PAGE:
A/Prof Megan Munsie featured in ABC Radio report on unproven stem cell treatments
What you should know about the rise of non-evidence-based treatments.
Stem cell treatments involve the use of unspecialised cells – stem cells – to repair or replace other cells in the body that are lost through disease or injury. But while stem cells hold great promise and have revolutionised the treatment of some severe conditions, the safety and efficacy of many stem cell therapies are yet to be established.
The ABC Far North Queensland report investigated the rise of Australians seeking these expensive treatments overseas. Parents are increasingly considering unproven stem cell treatments offered by clinics overseas as a last resort for children living with debilitating and difficult-to-treat conditions, who have exhausted other treatment options.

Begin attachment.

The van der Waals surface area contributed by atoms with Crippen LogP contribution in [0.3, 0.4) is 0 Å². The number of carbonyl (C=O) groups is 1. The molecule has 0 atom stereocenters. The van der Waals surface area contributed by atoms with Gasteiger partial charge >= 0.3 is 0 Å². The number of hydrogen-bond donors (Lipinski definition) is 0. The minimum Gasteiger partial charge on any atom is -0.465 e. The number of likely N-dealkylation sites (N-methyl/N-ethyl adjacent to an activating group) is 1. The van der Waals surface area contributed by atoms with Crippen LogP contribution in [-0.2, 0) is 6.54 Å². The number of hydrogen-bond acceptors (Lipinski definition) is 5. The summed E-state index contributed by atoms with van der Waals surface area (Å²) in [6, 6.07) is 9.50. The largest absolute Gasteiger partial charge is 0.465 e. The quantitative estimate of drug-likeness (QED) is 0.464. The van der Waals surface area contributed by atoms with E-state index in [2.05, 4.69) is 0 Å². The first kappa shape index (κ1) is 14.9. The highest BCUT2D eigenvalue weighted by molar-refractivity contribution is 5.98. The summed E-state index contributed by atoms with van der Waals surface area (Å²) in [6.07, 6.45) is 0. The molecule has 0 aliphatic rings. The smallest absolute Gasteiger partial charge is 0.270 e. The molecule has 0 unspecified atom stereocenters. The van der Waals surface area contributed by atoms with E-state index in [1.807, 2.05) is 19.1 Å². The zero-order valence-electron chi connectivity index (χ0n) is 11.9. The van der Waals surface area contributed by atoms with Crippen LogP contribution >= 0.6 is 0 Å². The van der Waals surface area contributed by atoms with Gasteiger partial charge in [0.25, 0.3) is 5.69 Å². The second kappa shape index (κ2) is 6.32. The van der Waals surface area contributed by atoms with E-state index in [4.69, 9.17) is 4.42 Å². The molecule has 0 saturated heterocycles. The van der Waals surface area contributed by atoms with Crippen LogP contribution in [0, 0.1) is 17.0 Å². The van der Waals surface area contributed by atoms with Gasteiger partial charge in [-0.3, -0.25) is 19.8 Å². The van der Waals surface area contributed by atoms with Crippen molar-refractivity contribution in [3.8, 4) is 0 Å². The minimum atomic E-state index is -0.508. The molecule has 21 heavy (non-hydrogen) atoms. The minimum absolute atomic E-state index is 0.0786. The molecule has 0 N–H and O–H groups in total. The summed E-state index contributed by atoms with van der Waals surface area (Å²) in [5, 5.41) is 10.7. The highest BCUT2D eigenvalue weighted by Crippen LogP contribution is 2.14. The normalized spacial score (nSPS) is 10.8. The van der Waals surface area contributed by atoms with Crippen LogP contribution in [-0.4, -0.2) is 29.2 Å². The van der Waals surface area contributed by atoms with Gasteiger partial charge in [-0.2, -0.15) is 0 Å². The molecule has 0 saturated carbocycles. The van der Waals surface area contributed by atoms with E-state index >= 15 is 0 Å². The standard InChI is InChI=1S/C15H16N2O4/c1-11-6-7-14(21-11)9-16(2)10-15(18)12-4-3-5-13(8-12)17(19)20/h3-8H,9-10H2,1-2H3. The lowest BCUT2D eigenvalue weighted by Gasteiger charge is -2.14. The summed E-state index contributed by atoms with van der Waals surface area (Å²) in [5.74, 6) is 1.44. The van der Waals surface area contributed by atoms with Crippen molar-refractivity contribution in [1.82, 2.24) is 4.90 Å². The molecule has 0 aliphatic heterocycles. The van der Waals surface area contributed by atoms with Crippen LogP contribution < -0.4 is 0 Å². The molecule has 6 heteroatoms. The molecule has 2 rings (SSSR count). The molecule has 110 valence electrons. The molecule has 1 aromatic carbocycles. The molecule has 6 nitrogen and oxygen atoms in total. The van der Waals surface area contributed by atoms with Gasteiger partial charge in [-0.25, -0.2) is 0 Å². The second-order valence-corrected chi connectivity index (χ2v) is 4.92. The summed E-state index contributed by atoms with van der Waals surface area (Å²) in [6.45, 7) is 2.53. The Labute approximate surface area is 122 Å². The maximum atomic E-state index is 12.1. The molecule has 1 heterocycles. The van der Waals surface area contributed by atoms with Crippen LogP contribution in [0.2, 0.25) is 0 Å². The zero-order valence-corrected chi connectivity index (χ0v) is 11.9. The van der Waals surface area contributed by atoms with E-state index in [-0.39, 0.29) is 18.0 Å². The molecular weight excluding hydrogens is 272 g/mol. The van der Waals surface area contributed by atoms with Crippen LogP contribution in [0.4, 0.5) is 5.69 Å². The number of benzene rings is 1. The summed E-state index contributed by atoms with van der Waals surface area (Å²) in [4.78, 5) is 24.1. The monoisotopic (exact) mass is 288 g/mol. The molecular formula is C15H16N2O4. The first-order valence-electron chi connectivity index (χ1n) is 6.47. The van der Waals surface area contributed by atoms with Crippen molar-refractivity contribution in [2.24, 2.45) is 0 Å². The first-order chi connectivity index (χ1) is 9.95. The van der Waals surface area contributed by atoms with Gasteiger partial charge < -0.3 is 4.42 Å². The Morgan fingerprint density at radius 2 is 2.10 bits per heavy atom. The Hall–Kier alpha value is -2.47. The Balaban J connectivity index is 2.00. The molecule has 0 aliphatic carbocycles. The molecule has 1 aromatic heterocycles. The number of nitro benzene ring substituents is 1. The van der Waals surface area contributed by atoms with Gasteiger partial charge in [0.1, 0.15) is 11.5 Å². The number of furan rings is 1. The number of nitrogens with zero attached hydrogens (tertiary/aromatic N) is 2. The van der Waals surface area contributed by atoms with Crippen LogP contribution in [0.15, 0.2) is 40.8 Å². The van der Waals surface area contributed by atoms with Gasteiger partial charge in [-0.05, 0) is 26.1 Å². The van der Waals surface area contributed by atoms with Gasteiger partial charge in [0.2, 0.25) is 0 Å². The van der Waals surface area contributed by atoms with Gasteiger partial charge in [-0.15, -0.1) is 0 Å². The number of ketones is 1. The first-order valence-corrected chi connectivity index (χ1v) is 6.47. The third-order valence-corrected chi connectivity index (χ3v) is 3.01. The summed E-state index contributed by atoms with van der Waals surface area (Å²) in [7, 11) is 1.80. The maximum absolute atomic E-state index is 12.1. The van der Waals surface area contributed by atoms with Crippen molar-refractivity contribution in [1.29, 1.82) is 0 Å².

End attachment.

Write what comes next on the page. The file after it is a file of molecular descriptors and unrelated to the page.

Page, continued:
But while such treatments provide hope for families in desperate circumstances, Associate Professor Munsie, deputy director of the Centre for Stem Cell Systems, is concerned about the significant gap between what these clinics promise and actual outcomes.
“One of my biggest challenges in this field is the fact that stem cells are somehow seen as magical,” she said.
“It’s an example of non-evidence-based practice that’s gone mainstream.”
Tighter regulations implemented by the Therapeutic Goods Administration in June are helping to protect local consumers from the potential harms of unproven treatments. However, while these controls have greatly restricted which stem cell therapies can be legally performed in Australia, they have no jurisdiction over those seeking treatment overseas.
“Our responsibility as a research community is to try to contextualise the science and paint a clearer picture about where exactly we are,” Professor Munsie said.
“Unfortunately, that means most of those conversations start with a disclaimer that we don’t have any proven treatments for that condition.”
Read the full ABC report here.
Read more about Associate Professor Munsie and the regulation of unproven stem cell treatments here.